@alysonbeecher: Especially tricky in some picture book bios. More long form NF vs HF chapter books are often clearer.
 
@bridgetheos: I agree. One explanation may be that for younger kids, clear cut, photo based NF is often assigned, flat fee work, so if you want to sell your own story you need a distinct angle/topic/POV. Or that has been my experience.
 
@KirstenWLarson: Couldn't agree more, ladies. There IS a lot of pressure to use unique structure/POVs/voice in trade nonfiction to distinguish from traditional nonfiction. But we have to tell the reader when we invent things in PB bios. I read some and have no idea what's true and what's not.
 
@mstewartscience: Yes, sometimes there is no backmatter or bibliography. What then? And if I notice a factual error, I start to doubt the entire book. Yet, kids and adult book reviewers may not have the background knowledge to notice the error.
 
@MA_Cappiello: Back matter is essential, from my perspective, for fiction that is heavily researched-informational fiction, historical fiction.
 
@bridgetheos: It seems like anything that could be mistaken for fact should be stated. For my science and history books, I sometimes choose a fictional narrator, which is explained in the back matter. With FLY, it seemed to go without saying, but perhaps not. In the future, I'll add a note.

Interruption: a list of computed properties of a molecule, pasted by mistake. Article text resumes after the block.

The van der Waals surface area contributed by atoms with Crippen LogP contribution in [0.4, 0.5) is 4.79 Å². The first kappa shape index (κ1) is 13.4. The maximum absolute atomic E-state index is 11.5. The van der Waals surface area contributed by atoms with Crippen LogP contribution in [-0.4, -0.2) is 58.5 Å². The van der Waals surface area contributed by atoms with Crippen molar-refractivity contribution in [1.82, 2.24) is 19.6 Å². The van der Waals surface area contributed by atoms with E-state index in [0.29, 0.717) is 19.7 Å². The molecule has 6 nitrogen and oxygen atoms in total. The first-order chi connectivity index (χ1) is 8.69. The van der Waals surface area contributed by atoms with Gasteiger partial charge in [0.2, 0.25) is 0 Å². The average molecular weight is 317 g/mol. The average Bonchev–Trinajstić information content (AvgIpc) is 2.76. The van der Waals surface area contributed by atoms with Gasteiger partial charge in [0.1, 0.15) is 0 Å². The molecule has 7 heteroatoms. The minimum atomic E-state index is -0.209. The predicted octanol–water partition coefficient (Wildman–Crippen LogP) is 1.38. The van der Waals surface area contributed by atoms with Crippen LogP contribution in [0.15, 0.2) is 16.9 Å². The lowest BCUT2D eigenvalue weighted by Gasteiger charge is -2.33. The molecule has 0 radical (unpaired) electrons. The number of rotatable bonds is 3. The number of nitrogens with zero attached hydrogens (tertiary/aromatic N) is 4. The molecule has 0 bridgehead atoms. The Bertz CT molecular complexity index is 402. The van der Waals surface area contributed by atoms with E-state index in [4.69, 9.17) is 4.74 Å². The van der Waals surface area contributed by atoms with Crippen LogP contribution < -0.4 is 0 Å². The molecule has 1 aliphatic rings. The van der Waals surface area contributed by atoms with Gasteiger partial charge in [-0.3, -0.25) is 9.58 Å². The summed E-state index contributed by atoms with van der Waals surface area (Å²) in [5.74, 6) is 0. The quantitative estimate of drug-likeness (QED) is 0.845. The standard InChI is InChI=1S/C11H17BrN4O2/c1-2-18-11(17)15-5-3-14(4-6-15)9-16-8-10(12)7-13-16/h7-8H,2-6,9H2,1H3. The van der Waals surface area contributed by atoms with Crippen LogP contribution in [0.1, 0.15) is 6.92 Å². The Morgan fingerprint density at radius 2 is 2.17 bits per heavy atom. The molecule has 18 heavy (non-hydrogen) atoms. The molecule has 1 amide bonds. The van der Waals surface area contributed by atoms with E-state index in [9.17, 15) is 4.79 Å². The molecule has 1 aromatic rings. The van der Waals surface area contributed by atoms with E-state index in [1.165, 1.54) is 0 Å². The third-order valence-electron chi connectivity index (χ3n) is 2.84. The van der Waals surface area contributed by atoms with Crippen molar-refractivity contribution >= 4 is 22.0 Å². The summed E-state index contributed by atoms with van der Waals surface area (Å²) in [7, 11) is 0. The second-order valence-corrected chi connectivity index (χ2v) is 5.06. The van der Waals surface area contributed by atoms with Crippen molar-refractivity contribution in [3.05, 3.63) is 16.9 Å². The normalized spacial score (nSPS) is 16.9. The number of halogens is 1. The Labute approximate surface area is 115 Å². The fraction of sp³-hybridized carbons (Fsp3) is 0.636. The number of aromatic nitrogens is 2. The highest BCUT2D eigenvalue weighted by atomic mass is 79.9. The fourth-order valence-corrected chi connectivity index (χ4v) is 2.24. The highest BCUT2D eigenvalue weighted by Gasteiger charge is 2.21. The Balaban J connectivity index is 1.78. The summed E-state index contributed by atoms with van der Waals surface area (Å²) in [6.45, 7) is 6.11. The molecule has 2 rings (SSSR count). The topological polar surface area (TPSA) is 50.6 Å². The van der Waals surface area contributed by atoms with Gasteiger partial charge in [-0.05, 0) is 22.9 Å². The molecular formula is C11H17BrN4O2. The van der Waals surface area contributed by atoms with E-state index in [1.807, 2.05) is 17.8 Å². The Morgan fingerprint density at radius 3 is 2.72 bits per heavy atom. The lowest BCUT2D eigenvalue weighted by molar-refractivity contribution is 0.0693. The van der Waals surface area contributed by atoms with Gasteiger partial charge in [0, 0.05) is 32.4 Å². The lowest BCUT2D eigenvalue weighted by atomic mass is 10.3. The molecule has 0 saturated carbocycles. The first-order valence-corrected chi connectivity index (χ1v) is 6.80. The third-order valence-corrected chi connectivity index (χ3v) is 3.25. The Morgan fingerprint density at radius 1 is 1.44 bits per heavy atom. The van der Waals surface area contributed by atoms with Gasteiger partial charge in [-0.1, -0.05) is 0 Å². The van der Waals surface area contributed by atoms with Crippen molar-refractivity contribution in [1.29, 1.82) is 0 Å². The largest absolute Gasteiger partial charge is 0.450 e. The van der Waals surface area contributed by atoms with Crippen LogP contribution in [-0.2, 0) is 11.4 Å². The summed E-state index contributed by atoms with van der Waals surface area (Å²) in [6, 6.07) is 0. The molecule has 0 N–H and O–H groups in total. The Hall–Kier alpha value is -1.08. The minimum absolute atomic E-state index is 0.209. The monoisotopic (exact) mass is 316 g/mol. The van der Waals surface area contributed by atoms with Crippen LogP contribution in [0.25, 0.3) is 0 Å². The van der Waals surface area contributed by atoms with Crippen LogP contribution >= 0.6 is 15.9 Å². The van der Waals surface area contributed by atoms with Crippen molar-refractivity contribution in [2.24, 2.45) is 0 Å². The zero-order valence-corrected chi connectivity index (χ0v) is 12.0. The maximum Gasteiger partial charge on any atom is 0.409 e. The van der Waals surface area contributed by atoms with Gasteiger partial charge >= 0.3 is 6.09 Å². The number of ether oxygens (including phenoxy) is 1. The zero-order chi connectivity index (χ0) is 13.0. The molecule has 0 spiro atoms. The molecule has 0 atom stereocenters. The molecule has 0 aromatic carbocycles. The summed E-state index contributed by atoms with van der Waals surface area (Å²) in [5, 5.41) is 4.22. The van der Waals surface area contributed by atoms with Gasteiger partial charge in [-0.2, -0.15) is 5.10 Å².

@mstewartscience: Not trying to pick on your book, Bridget. Lots of books do the same thing. This conversation is making me rethink No Monkeys, No Chocolate.
 
@bridgetheos: Okay, because I was starting to feel like I was being kicked out of nonfiction and I love nonfiction. I research and factcheck like crazy. I don't make up anything except the narrator. Whatever the label, I think books like I, FLY are most useful as NF books.
 
@mstewartscience: There's no doubt that I FLY is useful. I love that book, and so do kids. But is it nf or informational fiction? That's the question. The same question can be applied to No Monkeys, No Chocolate as well as a book I'm working on now.
To be honest, I'm not sure where I draw the line. I'm always thinking and re-thinking it.